Exit velocity just one example of how advanced statistics can help you win
By Steve Adams
With the advent of Statcast, teams, media and fans -- particularly those who play fantasy baseball -- will have at their disposal new tools through which to assess the true talent level of Major League Baseball's players.
And thanks to batted-ball data in the form of launch angle and exit velocity, we may now be better equipped to predict the game's next breakout sluggers.
Batted-ball exit velocity will be the focus of this article, as we take an early dive into a sea of limitless possibility. Using exit velocity of the plays that Statcast has tracked this year, we will try to identify several buy-low and sell-high candidates for fantasy owners. For context, the everyday player with the highest average exit velocity on plays that Statcast has tracked is Hanley Ramirez with a mark of 99.05 mph.
Carlos Gonzalez, OF, Rockies
Only two players in baseball -- Hanley Ramirez and Mark Trumbo -- are generating a greater average exit velocity than Gonzalez's 94.34 mph. But despite the fact that he's making harder contact than nearly any of his peers, Gonzalez sports a mere .197/.229/.364 slash line.
Gonzalez's isolated power (slugging percentage minus batting average) of .167 would be a career low, but so too would be his mere .204 batting average on balls in play.
Granted, CarGo is elevating the ball less often than he has in previous years, so he'll need to change that in order to restore some of his pop. But he's still mashing with authority, and one would imagine that his line drives should begin to find gaps instead of gloves.
Mookie Betts, OF, Red Sox
Few players entered 2015 amid more hype than Betts, whose season performance to date has been regarded as something of a letdown. But despite his early struggles, Betts sits seventh on the exit-velocity leaderboard with an average mark of 94.03 mph.
With nine walks against 15 strikeouts, Betts can attribute his woes more to a .203 batting average on balls in play (BABIP) than a poor plate approach. If the center fielder continues to strike the ball with force, he will likely see an increase in his across-the-board fantasy contributions as his BABIP moves toward the league average of about .290.
Ryan Braun, OF, Brewers
With his slow start to 2015, Braun has likely worried his fantasy owners. But those sounding the alarms should take a step back for a second, as the 2011 National League MVP Award winner is still connecting on pitches with fierce authority.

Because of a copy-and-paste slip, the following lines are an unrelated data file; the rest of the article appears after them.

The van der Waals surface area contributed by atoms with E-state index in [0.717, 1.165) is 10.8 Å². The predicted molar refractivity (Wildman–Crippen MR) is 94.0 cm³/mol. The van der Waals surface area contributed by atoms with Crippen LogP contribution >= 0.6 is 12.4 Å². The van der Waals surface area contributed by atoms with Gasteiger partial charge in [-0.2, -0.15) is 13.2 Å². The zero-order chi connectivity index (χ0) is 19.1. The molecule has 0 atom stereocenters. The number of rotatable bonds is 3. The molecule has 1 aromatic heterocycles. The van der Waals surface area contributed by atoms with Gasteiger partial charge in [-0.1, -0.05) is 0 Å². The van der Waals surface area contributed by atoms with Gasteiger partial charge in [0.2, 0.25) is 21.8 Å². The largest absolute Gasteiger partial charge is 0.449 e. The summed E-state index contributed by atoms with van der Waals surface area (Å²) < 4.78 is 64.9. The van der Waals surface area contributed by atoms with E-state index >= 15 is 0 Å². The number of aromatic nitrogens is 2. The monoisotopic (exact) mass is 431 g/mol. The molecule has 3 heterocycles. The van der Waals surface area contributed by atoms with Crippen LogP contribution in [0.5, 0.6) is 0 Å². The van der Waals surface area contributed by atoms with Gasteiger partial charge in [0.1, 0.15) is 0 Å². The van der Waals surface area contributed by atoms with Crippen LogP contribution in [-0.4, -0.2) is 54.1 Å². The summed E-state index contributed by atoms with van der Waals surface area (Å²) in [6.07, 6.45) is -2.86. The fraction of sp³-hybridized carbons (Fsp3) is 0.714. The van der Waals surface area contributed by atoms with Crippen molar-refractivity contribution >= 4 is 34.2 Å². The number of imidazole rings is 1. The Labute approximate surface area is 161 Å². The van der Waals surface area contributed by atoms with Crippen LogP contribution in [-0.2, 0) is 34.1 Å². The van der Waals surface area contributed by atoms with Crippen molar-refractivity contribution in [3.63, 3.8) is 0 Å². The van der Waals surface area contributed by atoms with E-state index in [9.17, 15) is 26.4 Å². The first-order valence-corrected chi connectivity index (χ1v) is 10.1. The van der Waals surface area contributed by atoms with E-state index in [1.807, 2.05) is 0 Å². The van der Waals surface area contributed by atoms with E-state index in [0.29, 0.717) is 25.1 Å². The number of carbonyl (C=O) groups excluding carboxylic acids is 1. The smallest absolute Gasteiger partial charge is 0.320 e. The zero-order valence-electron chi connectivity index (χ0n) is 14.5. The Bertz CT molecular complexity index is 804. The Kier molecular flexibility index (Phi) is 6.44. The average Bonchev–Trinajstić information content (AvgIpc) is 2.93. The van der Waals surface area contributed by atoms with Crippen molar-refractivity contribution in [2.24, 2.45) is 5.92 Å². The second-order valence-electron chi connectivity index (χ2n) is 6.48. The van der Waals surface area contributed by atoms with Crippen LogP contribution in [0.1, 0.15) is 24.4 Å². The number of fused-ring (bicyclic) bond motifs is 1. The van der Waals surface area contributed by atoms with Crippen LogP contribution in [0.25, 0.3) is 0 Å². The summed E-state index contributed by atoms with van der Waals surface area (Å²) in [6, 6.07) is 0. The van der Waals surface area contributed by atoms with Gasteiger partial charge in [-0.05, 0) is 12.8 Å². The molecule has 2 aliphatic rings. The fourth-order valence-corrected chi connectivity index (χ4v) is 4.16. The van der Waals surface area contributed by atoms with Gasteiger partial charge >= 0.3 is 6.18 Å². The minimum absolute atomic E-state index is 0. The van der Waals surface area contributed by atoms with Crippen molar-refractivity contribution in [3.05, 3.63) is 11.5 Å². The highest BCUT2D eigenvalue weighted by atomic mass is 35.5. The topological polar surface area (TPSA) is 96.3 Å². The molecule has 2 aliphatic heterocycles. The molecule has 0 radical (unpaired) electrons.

One can't fake an average exit velocity of 93.91, as Braun has posted thus far in 2015.
In this case, the slow-start culprit may be self-inflicted, not poor luck, as Braun is chasing out-of-zone pitches as at a career-high rate per Fangraphs.com.
With that in mind, savvy fantasy owners should also note that Braun is making contact on in-zone pitches at a career-best clip. That fact, when paired with his impressive exit velocity, could portend better things for the slugger in the near future.
Jose Iglesias, SS, DET
Iglesias has enjoyed a scintillating start to 2015, but his success appears to have a lot to do with good fortune in the form of well-placed ground balls.
In the early going, Iglesias owns a batting average on grounders of .480 -- which is double that of the league average -- while his exit velocity ranks fifth lowest in the Majors. Such does not paint a picture of a player who is scalding the ball.
So despite some positive trends in the strikeout and walk departments, Iglesias should be regarded as a strong regression candidate.
Zack Cozart, SS, CIN
Some may be jumping on the Cozart train after the shortstop hit .300 with four homers through his first 19 games. But prudent fantasy owners will identify several reasons to pass on the Reds' light-hitting shortstop.
For starters, Cozart has recorded an average batted-ball exit velocity of 83.55 mph -- the 11th-lowest in the Majors, ahead of the likes of Billy Hamilton, Dee Gordon and Alcides Escobar. That speedy triumvirate thrives by beating out infield hits, whereas Cozart -- the owner of 12 career stolen bases -- does not.
In addition, Statcast's hit distance shows that none of Cozart's four homers has surpassed 390 feet. A lack of long ball distance and a middling exit velocity are not ingredients for a breakout in the power department.
As a disclaimer: Fantasy owners should know that exit velocity is merely a tiny piece of a large puzzle that Statcast will help assemble.
For instance, a strong exit velocity will matter little for a player who struggles to make contact consistently. Just look at the Astros' Evan Gattis, who ranks among the top 20 players in exit velo.
Though no one questions his strength, Gattis will be hard-pressed to belt 30 long balls in 2015 without some sort of relief in the strikeout department. At this time, he is whiffing at a 33 percent clip.
With that said, fantasy owners should be excited about batted-ball exit-velocity data, one of many reasons to pay attention to Statcast in the weeks, months and years ahead.
Steve Adams is a fantasy writer for MLB.com. This story was not subject to the approval of Major League Baseball or its clubs.